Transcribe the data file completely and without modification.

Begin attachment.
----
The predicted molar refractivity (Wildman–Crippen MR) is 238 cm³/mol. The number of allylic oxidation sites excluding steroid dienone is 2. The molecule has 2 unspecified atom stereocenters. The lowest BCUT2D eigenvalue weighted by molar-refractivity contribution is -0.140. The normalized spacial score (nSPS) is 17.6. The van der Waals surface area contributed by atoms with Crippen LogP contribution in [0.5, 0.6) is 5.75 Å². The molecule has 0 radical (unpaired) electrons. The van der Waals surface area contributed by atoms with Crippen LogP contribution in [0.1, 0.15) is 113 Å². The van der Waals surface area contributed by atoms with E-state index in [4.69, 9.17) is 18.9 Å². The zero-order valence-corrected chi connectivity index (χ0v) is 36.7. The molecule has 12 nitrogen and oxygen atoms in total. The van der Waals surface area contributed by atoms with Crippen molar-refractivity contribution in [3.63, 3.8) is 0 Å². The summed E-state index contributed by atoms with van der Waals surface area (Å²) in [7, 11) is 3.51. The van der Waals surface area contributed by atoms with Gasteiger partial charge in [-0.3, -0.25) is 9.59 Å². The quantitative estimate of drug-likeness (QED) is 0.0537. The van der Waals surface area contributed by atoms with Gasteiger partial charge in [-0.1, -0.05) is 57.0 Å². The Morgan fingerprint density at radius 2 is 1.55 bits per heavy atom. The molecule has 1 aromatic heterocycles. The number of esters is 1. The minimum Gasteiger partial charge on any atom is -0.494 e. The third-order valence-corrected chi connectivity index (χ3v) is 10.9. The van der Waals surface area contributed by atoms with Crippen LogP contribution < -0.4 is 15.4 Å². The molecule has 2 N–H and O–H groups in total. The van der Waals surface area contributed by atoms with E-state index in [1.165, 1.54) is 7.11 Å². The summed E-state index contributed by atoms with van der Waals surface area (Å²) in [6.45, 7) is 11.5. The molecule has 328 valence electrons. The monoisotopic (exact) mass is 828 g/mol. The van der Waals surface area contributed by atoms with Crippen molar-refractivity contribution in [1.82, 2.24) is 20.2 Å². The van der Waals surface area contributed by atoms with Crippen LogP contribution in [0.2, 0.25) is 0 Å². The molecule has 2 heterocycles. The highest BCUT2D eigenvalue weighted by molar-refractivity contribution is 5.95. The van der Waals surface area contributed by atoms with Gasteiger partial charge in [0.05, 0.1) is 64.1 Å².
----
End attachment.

The predicted molar refractivity (Wildman–Crippen MR) is 238 cm³/mol. The number of allylic oxidation sites excluding steroid dienone is 2. The molecule has 2 unspecified atom stereocenters. The lowest BCUT2D eigenvalue weighted by molar-refractivity contribution is -0.140. The normalized spacial score (nSPS) is 17.6. The van der Waals surface area contributed by atoms with Crippen LogP contribution in [0.5, 0.6) is 5.75 Å². The molecule has 0 radical (unpaired) electrons. The van der Waals surface area contributed by atoms with Crippen LogP contribution in [0.1, 0.15) is 113 Å². The van der Waals surface area contributed by atoms with E-state index in [4.69, 9.17) is 18.9 Å². The zero-order valence-corrected chi connectivity index (χ0v) is 36.7. The molecule has 12 nitrogen and oxygen atoms in total. The van der Waals surface area contributed by atoms with Crippen molar-refractivity contribution in [3.63, 3.8) is 0 Å². The summed E-state index contributed by atoms with van der Waals surface area (Å²) in [7, 11) is 3.51. The van der Waals surface area contributed by atoms with Gasteiger partial charge in [-0.3, -0.25) is 9.59 Å². The quantitative estimate of drug-likeness (QED) is 0.0537. The van der Waals surface area contributed by atoms with Gasteiger partial charge in [-0.1, -0.05) is 57.0 Å². The Morgan fingerprint density at radius 2 is 1.55 bits per heavy atom. The molecule has 1 aromatic heterocycles. The number of esters is 1. The minimum Gasteiger partial charge on any atom is -0.494 e. The third-order valence-corrected chi connectivity index (χ3v) is 10.9. The van der Waals surface area contributed by atoms with Crippen LogP contribution < -0.4 is 15.4 Å². The molecule has 2 N–H and O–H groups in total. The van der Waals surface area contributed by atoms with E-state index in [1.165, 1.54) is 7.11 Å². The summed E-state index contributed by atoms with van der Waals surface area (Å²) in [6.45, 7) is 11.5. The molecule has 328 valence electrons. The monoisotopic (exact) mass is 828 g/mol. The van der Waals surface area contributed by atoms with Crippen molar-refractivity contribution in [1.82, 2.24) is 20.2 Å². The van der Waals surface area contributed by atoms with Crippen LogP contribution in [0.2, 0.25) is 0 Å². The molecule has 2 heterocycles. The highest BCUT2D eigenvalue weighted by molar-refractivity contribution is 5.95. The van der Waals surface area contributed by atoms with Gasteiger partial charge in [0.05, 0.1) is 64.1 Å².